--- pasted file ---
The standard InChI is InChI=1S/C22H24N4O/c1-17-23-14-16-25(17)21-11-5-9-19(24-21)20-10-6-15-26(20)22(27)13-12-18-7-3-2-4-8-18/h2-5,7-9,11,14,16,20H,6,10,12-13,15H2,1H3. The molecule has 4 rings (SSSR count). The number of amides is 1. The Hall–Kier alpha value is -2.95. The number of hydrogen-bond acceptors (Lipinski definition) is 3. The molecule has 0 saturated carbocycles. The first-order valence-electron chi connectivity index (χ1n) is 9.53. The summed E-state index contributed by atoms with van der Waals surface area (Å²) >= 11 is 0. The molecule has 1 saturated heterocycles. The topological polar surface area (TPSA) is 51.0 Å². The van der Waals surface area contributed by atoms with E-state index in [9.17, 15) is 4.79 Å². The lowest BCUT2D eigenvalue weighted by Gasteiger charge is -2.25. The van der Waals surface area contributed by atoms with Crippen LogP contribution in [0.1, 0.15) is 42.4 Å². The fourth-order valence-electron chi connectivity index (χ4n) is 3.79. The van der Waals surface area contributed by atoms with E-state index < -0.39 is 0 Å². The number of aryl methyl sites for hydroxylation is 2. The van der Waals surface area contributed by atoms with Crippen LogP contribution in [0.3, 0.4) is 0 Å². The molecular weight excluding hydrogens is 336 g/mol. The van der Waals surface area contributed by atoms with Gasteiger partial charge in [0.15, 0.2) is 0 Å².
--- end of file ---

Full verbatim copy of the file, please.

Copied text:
The standard InChI is InChI=1S/C22H24N4O/c1-17-23-14-16-25(17)21-11-5-9-19(24-21)20-10-6-15-26(20)22(27)13-12-18-7-3-2-4-8-18/h2-5,7-9,11,14,16,20H,6,10,12-13,15H2,1H3. The molecule has 4 rings (SSSR count). The number of amides is 1. The Hall–Kier alpha value is -2.95. The number of hydrogen-bond acceptors (Lipinski definition) is 3. The molecule has 0 saturated carbocycles. The first-order valence-electron chi connectivity index (χ1n) is 9.53. The summed E-state index contributed by atoms with van der Waals surface area (Å²) >= 11 is 0. The molecule has 1 saturated heterocycles. The topological polar surface area (TPSA) is 51.0 Å². The van der Waals surface area contributed by atoms with E-state index in [9.17, 15) is 4.79 Å². The lowest BCUT2D eigenvalue weighted by Gasteiger charge is -2.25. The van der Waals surface area contributed by atoms with Crippen LogP contribution in [0.1, 0.15) is 42.4 Å². The fourth-order valence-electron chi connectivity index (χ4n) is 3.79. The van der Waals surface area contributed by atoms with E-state index < -0.39 is 0 Å². The number of aryl methyl sites for hydroxylation is 2. The van der Waals surface area contributed by atoms with Crippen LogP contribution in [0.3, 0.4) is 0 Å². The molecular weight excluding hydrogens is 336 g/mol. The van der Waals surface area contributed by atoms with Gasteiger partial charge in [0.15, 0.2) is 0 Å².